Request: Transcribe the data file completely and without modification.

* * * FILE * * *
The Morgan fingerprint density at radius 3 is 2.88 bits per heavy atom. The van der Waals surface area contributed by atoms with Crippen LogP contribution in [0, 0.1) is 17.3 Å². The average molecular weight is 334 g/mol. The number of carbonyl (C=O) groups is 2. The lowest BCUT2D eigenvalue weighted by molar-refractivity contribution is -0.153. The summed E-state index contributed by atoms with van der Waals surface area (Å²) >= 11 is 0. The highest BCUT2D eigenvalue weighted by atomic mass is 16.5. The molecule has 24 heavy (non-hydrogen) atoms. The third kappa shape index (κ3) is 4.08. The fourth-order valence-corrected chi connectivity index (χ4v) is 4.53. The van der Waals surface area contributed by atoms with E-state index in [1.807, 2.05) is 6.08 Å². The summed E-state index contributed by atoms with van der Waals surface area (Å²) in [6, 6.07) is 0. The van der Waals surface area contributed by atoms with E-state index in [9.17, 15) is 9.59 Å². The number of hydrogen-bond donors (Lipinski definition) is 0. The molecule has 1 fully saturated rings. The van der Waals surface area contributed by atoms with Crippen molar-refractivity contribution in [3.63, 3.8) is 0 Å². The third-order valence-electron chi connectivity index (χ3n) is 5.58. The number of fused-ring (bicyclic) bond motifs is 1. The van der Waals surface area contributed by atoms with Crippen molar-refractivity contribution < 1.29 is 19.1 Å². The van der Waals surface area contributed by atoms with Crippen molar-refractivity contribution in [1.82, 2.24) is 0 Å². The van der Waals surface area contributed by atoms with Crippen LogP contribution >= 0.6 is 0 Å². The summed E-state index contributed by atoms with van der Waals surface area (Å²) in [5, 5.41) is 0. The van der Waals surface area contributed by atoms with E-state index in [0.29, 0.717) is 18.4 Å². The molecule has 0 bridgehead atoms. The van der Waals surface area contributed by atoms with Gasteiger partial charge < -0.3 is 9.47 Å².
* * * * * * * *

The Morgan fingerprint density at radius 3 is 2.88 bits per heavy atom. The van der Waals surface area contributed by atoms with Crippen LogP contribution in [0, 0.1) is 17.3 Å². The average molecular weight is 334 g/mol. The number of carbonyl (C=O) groups is 2. The lowest BCUT2D eigenvalue weighted by molar-refractivity contribution is -0.153. The summed E-state index contributed by atoms with van der Waals surface area (Å²) >= 11 is 0. The highest BCUT2D eigenvalue weighted by atomic mass is 16.5. The molecule has 24 heavy (non-hydrogen) atoms. The third kappa shape index (κ3) is 4.08. The fourth-order valence-corrected chi connectivity index (χ4v) is 4.53. The van der Waals surface area contributed by atoms with E-state index in [1.807, 2.05) is 6.08 Å². The summed E-state index contributed by atoms with van der Waals surface area (Å²) in [6, 6.07) is 0. The van der Waals surface area contributed by atoms with E-state index in [9.17, 15) is 9.59 Å². The number of hydrogen-bond donors (Lipinski definition) is 0. The molecule has 1 fully saturated rings. The van der Waals surface area contributed by atoms with Crippen molar-refractivity contribution in [3.63, 3.8) is 0 Å². The third-order valence-electron chi connectivity index (χ3n) is 5.58. The number of fused-ring (bicyclic) bond motifs is 1. The van der Waals surface area contributed by atoms with Crippen molar-refractivity contribution < 1.29 is 19.1 Å². The van der Waals surface area contributed by atoms with Crippen molar-refractivity contribution in [1.82, 2.24) is 0 Å². The van der Waals surface area contributed by atoms with Crippen LogP contribution >= 0.6 is 0 Å². The summed E-state index contributed by atoms with van der Waals surface area (Å²) in [5, 5.41) is 0. The van der Waals surface area contributed by atoms with E-state index in [0.29, 0.717) is 18.4 Å². The molecule has 0 bridgehead atoms. The van der Waals surface area contributed by atoms with Gasteiger partial charge < -0.3 is 9.47 Å².